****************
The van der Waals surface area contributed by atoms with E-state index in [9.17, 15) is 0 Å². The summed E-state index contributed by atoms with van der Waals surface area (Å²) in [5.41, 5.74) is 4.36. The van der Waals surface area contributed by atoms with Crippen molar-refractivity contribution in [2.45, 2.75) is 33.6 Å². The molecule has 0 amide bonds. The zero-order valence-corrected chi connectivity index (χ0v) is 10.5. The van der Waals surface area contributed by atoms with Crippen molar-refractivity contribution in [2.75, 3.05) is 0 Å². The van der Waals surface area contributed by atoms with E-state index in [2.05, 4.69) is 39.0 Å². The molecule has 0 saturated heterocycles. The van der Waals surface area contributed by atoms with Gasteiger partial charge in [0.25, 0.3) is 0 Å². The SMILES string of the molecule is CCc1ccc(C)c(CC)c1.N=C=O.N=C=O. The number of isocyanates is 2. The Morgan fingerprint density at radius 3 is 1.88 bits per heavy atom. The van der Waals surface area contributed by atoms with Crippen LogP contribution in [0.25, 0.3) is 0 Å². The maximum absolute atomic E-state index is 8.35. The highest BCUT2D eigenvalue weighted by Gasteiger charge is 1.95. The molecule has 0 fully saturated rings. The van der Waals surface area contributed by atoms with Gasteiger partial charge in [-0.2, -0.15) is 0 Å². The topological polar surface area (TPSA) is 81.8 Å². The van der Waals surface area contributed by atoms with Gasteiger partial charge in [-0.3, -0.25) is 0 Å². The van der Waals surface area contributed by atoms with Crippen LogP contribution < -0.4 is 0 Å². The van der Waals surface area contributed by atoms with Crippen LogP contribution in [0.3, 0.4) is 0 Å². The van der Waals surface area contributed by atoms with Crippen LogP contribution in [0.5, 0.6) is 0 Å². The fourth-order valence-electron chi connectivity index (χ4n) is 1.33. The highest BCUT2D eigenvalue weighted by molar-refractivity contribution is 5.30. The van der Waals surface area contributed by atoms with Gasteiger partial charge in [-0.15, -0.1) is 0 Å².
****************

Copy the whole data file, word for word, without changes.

The van der Waals surface area contributed by atoms with E-state index in [9.17, 15) is 0 Å². The summed E-state index contributed by atoms with van der Waals surface area (Å²) in [5.41, 5.74) is 4.36. The van der Waals surface area contributed by atoms with Crippen molar-refractivity contribution in [2.45, 2.75) is 33.6 Å². The molecule has 0 amide bonds. The zero-order valence-corrected chi connectivity index (χ0v) is 10.5. The van der Waals surface area contributed by atoms with Crippen molar-refractivity contribution in [2.75, 3.05) is 0 Å². The van der Waals surface area contributed by atoms with E-state index in [2.05, 4.69) is 39.0 Å². The molecule has 0 saturated heterocycles. The van der Waals surface area contributed by atoms with Gasteiger partial charge in [0.25, 0.3) is 0 Å². The SMILES string of the molecule is CCc1ccc(C)c(CC)c1.N=C=O.N=C=O. The number of isocyanates is 2. The Morgan fingerprint density at radius 3 is 1.88 bits per heavy atom. The van der Waals surface area contributed by atoms with Crippen LogP contribution in [0.25, 0.3) is 0 Å². The maximum absolute atomic E-state index is 8.35. The highest BCUT2D eigenvalue weighted by Gasteiger charge is 1.95. The molecule has 0 fully saturated rings. The van der Waals surface area contributed by atoms with Gasteiger partial charge in [-0.2, -0.15) is 0 Å². The topological polar surface area (TPSA) is 81.8 Å². The van der Waals surface area contributed by atoms with Gasteiger partial charge in [-0.3, -0.25) is 0 Å². The van der Waals surface area contributed by atoms with Crippen LogP contribution < -0.4 is 0 Å². The van der Waals surface area contributed by atoms with Crippen LogP contribution in [0.3, 0.4) is 0 Å². The van der Waals surface area contributed by atoms with Crippen LogP contribution in [0.5, 0.6) is 0 Å². The fourth-order valence-electron chi connectivity index (χ4n) is 1.33. The highest BCUT2D eigenvalue weighted by molar-refractivity contribution is 5.30. The van der Waals surface area contributed by atoms with Gasteiger partial charge in [-0.15, -0.1) is 0 Å².